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Checking if a double (or float) is nan in C++

I have a requirement to check if float is NaN. By going through some of the links I found the most common check.

FLOAT32 f32_test_NaN = (some_value);
if (f32_test_NaN == f32_test_NaN)
{
    //do something;
}
else
{
    // do something;
}

But this does not seem to work for me. My code is as follows:

FLOAT32 test_NaN = 0x414570A3;//some value - is this ok?

Debugging on GDB:

(gdb) p test_NaN
$1 = 1.09506982e+09

(gdb) p/x test_NaN
$2 = 0x41457080 // Hex is not same as init value - What is compiler doing?

So in my case "test_NaN" is equal to "test_NaN".

Please let me know if any compiler setting has to be done. I am running on solaris. Or is there any other way to check the same.

Thanks in advance.

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marked as duplicate by Mehrdad Afshari, marcog, Jens Gustedt, Fionnuala, Michael Petrotta Jan 21 '11 at 22:18

This question has been asked before and already has an answer. If those answers do not fully address your question, please ask a new question.

1  
3  
Why not using isnan() from math.h? Any specially reason? –  Constantin Jan 20 '11 at 7:24
    
That standard function is not available in the environment. –  kp11 Jan 20 '11 at 8:04
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4 Answers 4

up vote 0 down vote accepted

The problem is maybe in your initialization (at least that explains the value you see in gdb) :

FLOAT32 test_NaN = 0x414570A3;

The hex value given is considered as an integer and converted to float (with exponent and value) meaning it is stored in a different format.

If you want to force the bits inside the float, then you need to memcpy:

FLOAT32 test_NaN;
memcpy(&test_NaN, 0x414570A3, 4);
share|improve this answer
    
Cool!! I knew problem was there. But memcpy crashed for me though. Hence is just did this and it worked!! UINT32 test_NaN[2] = {0xffffffff,0xfffffff7}; FLOAT32 test = ( FLOAT32 )test_NaN;(not showing pointers in comments (?!?)) –  kp11 Jan 20 '11 at 9:01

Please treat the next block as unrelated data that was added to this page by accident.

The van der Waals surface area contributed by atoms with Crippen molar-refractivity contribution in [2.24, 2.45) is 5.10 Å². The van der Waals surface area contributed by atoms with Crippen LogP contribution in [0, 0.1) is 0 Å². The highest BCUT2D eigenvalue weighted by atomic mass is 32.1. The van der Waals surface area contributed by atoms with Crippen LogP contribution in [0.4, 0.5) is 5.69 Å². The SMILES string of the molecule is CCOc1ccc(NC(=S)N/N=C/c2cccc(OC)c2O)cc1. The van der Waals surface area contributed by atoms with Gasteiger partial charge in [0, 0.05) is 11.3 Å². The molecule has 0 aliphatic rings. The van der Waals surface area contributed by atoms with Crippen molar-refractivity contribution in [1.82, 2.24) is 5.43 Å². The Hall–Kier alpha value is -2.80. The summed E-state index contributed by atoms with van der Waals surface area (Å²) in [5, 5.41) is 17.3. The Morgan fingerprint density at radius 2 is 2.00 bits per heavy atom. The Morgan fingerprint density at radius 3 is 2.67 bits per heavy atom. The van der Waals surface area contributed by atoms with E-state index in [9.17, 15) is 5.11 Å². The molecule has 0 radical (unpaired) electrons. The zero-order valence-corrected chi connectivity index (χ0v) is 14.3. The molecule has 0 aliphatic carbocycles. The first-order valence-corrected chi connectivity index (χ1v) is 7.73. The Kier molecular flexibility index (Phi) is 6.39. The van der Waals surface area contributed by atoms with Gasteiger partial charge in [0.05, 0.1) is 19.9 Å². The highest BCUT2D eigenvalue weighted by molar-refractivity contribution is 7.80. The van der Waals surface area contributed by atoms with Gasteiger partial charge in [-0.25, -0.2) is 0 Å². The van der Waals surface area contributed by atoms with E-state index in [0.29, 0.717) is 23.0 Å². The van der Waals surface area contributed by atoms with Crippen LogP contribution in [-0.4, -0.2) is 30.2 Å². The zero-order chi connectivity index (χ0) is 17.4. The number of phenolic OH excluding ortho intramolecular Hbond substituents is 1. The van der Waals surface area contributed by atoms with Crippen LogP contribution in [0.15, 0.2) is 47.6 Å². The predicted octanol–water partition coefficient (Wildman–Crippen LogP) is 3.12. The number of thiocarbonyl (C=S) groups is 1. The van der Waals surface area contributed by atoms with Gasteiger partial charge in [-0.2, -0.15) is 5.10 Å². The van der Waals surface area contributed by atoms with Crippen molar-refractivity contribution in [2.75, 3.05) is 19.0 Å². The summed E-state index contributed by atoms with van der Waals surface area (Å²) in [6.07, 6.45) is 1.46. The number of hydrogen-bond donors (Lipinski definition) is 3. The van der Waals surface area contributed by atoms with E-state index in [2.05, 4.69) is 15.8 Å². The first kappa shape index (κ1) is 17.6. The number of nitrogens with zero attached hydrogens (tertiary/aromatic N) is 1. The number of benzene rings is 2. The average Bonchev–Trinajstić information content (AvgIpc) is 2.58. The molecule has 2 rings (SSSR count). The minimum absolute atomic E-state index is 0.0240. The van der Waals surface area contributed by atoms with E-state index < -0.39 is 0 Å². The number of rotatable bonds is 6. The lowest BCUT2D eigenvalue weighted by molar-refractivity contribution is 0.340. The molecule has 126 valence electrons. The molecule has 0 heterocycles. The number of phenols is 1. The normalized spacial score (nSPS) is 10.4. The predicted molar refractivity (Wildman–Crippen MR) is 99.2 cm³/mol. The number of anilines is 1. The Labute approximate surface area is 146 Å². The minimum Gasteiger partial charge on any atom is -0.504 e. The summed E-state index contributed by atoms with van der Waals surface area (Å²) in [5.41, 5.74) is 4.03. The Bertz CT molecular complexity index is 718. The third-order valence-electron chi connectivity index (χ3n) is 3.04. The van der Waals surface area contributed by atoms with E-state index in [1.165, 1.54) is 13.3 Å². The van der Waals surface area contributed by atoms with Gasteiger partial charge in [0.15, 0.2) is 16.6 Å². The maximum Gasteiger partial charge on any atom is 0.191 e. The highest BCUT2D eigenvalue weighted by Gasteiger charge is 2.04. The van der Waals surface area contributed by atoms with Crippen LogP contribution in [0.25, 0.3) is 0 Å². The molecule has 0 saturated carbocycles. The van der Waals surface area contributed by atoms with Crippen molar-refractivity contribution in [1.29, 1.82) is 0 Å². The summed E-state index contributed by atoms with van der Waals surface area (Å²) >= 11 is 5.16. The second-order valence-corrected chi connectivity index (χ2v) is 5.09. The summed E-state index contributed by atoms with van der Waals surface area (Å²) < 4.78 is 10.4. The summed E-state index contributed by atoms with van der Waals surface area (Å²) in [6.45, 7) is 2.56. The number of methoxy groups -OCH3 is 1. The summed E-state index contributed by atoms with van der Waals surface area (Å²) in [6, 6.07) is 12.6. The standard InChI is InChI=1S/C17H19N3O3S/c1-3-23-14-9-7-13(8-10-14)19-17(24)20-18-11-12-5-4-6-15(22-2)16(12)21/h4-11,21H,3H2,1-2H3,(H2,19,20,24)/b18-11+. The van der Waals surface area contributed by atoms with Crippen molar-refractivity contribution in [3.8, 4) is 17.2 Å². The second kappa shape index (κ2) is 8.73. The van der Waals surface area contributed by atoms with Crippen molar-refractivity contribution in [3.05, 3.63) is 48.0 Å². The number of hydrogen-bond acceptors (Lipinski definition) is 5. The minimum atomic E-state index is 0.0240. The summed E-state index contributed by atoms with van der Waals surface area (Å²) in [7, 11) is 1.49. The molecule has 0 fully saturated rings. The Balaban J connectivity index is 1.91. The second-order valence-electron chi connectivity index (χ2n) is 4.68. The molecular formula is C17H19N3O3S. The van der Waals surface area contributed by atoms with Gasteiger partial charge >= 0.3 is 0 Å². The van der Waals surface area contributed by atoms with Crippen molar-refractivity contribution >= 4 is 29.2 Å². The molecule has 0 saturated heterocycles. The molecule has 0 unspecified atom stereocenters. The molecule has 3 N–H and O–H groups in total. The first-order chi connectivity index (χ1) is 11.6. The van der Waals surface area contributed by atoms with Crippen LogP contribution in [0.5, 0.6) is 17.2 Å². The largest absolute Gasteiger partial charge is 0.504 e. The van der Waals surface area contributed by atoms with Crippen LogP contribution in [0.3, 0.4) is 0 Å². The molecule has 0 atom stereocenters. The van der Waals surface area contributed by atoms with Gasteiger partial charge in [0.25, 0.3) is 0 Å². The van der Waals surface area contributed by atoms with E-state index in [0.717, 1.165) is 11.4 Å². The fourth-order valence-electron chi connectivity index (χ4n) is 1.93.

Your code is incorrect. memcpy must copy from address. So store 0x414570A3 in an int variable first. –  Calmarius Dec 23 '13 at 19:07
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Include math.h and use int isnan(x). Don't forget to link with -lm

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Perhaps one should add that this "only" appeared in C99, so not all compilers might implement this, yet. –  Jens Gustedt Jan 20 '11 at 7:39
1  
suncc supports it, which seems to be what the questioner is using. –  Stephen Canon Jan 20 '11 at 7:47
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if (x != x)

For x = 0x7FBFFFFF (sign bit 0, a = 0, rest of bits 1)

http://en.wikipedia.org/wiki/NaN

A bit-wise example of a IEEE floating-point standard single precision (32-bit) NaN: s111 1111 1axx xxxx xxxx xxxx xxxx xxxx where s is the sign, x is the payload, and a determines the type of NaN. If a = 1, it is a quiet NaN; if a is zero and the payload is nonzero, then it is a signaling NaN

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If <math.h> is not available, then do this:

if (x != x)
{
    // x is NaN
}
share|improve this answer
    
Thanks, its the same I am doing, but probably I am not initializing correctly. Can you tell me what value I can initialize 'x' with to test for NaN? –  kp11 Jan 20 '11 at 8:35
    
@kartik: x = 0.0; x /= x; –  Oli Charlesworth Jan 20 '11 at 8:36
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